The Australian Society of Orthodontists recommends that children have an orthodontic assessment when they are 8-10 years old. This may seem early, but this is the stage at which there may be early indications of some orthodontic issues which can start to be addressed while the development of the teeth and jaws are at a formative stage.
It is also worth getting an early orthodontic assessment where any of the following occur…
- Loss of baby teeth before the age of 5.
- Thumb (or finger) sucking after the age of 5.
- Breathing through the mouth (or snoring).
- Reverse swallowing (also referred to as 'tongue thrusting').
- Lisp or speech impediment.
- Difficulty biting and chewing.
- Teeth not closing together properly when biting.
- Crowding of front teeth.
- Front teeth jutting out (protruded teeth).
- Jaw shifting when opening or closing the mouth.
Up until the teenage years the jaw bones are still forming (jaw bones generally harden at around 17-19 years of age) and corrective treatment at this stage can guide development if any orthodontic issues are spotted.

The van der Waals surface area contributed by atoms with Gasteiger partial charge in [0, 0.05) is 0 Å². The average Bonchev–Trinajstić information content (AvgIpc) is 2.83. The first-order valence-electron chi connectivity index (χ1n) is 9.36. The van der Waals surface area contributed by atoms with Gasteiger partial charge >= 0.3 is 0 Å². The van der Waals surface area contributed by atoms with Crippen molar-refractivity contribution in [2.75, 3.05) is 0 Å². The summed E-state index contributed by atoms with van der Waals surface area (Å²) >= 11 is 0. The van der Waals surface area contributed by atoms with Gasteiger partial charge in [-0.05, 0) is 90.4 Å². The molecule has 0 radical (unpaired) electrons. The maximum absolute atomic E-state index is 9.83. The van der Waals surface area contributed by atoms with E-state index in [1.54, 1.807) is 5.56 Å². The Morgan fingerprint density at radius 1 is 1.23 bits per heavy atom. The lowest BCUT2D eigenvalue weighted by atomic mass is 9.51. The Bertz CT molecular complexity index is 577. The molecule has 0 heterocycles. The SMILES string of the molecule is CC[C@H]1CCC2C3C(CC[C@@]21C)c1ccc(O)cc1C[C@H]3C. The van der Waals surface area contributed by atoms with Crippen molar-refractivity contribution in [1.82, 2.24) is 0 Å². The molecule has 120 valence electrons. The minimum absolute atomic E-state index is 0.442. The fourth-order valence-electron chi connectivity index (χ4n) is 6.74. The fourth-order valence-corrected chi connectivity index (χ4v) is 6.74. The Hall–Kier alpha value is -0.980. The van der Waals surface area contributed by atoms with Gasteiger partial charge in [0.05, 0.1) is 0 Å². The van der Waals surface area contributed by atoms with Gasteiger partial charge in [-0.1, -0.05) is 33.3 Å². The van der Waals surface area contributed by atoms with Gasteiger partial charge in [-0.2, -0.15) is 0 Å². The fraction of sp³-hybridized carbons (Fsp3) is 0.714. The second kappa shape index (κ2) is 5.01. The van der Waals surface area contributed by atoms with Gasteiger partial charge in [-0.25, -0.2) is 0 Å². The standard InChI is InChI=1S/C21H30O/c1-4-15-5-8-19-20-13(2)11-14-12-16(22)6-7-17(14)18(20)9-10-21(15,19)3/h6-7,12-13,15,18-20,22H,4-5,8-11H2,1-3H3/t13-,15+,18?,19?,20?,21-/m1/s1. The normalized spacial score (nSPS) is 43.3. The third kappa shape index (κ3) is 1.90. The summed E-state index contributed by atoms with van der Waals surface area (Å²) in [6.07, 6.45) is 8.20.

Intervention at this earlier age can also reduce the need for treatment later when the jaw bones have finished developing. Treatment for orthodontic problems which starts in later teenage and adult years is generally more complex than earlier interventions.
A first orthodontic assessment will allow the orthodontist to check for any early signs of 'malocclusion', which is where the teeth do not close together properly – a 'bad bite'. Early treatment is often divided into two 'phases'…
- Phase 1 (which is between 7-10 years of age) is primarily relatively minor treatment to for example correct a smaller upper jaw or a crossbite.
- Phase 2 (which is between 10-13 years of age) is often when braces are fitted to correct any misalignment of teeth.
At the initial assessment a developing problem may be identified but a decision could be made to delay treatment until the best time for that child and that particular problem. The best time for treatment could be months or some years away..
Immediate treatment is often recommended where there are protruding front teeth which are vulnerable to damage (or where there is any resultant teasing happening), or where some space needs to be created for adult teeth which might otherwise become crowded.